Independent Spotlight is a continuing series on Stewart’s blog. The series revolves around independent artists and bands sending their music to Brett to review. No band is promised a positive review, and all music is reviewed honestly in an effort to better independent music.
In this morning’s edition of the Independent Spotlight, we shine our gaze on Leeroy Jelks, an independent alternative boom-bap artist from Buffalo, New York. Jelks is a budding artist, and age eighteen he’s preparing to release his debut EP. Ahead of that release, he’s shared a short collection of tunes to delve into here on the Spotlight. Thus, let’s explore Jelks’ music and determine if his debut is one indie music fans should keep an eye out for.
First and foremost, “boom-bap” is a sub-genre of hip hop that you don’t see every day. In essence, the style is focused heavily around thick drum loops and beats. In this sense, it’s actually a very sparse style of production. A lot of boom-bap artists, Jelks included, harken back to what we often consider nowadayd as the “classic” hip hop of the late 80s and early 90s.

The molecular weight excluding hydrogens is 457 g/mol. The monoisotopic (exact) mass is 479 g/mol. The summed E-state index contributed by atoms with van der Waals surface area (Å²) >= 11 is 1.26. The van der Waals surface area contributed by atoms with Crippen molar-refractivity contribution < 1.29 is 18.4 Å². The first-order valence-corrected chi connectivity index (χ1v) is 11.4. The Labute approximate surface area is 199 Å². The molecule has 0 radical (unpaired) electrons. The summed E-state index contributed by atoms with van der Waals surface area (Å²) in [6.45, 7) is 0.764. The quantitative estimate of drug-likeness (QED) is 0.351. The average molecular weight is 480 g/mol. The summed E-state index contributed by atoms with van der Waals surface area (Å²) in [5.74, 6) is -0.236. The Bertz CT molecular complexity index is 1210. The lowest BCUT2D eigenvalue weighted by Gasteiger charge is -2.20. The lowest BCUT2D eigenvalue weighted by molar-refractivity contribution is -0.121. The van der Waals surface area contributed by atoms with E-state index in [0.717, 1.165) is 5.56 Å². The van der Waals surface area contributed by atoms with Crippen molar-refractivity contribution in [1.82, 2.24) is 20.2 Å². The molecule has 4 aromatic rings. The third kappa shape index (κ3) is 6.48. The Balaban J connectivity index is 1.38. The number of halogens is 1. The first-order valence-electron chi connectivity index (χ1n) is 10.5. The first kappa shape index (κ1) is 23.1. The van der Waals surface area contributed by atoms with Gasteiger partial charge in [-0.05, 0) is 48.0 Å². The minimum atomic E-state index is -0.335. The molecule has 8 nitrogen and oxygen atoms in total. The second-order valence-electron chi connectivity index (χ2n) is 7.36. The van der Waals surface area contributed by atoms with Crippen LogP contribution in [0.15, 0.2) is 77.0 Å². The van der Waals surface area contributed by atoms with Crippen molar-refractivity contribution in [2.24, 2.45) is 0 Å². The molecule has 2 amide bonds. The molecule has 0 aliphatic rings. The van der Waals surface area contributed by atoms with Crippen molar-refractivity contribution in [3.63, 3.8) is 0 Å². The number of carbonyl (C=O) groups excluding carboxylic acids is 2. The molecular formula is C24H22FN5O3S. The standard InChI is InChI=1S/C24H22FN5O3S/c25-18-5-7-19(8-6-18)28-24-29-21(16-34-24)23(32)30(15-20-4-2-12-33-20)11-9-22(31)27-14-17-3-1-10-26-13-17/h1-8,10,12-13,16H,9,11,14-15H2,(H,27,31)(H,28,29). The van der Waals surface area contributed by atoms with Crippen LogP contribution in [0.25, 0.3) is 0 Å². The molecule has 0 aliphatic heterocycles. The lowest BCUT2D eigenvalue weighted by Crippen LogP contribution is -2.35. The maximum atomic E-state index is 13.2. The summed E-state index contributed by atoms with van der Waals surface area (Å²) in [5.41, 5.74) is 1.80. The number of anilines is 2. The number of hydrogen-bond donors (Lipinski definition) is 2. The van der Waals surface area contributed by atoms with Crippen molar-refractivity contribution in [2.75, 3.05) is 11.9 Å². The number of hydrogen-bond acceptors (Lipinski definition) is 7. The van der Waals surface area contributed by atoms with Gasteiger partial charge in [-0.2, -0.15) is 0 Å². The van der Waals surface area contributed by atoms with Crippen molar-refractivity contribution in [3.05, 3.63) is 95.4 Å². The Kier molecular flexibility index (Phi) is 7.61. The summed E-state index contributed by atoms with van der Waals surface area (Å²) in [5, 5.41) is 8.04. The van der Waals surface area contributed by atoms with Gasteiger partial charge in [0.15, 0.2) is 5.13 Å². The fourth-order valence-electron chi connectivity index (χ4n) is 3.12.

‘Rerun,’ a track produced by OKVSHO, is one of the best tracks Jelks has out right now. His lyricism is razor sharp, boasting some of the most articulate hip hop musings I’ve heard this fall in the indie scene. Furthermore, Jelks’ delivery is very organic. He’s a natural, and he doesn’t sound like he’s eighteen; one could easily mistake him for a thirty-something. OKVSHO’s production is particularly interesting, based around the aforementioned heavy dose of drums and a jazzy piano riff that’s looped throughout.
‘Grey Matter,’ produced by Makoto, is another track that exudes an old school vibe. It chronologs Jelks’ fall-out with a girlfriend he’s spent quite a bit of time fighting with. It’s an honest, authentic track that’s nicely produced and executed. It gives Jelks’ music some emotional variety, which is important for any artist. ‘Gemineye,’ another track produced by OKVSHO, also toys with some jazzy loops to immensely positive effect.
The producer Makoto begins to earn his stripes on ‘Chop It Up,’ one of the more eclectic productions Jelks has out right now. The seemingly erratic, fantastic beat compliments some of Jelks most personable, witty lyricism as he rhymes about hypoallergenic bitches the perks of being single. ‘Juice From Concentrate,’ a track produced by Jacob Gamboa, offers the performer’s most passionate delivery of these five songs. Jelks is in fine form on it.
I get a lot of hip hop across my desk, the vast majority of which is very poorly executed. It’s the most inundated community in the independent scene, perhaps with the exception of the “singer songwriters.” It is so refreshing to not only get five excellent tracks, but to also get them from such a young artist. Keep tabs on Leeroy Jelks; he’s going to be making awesome music.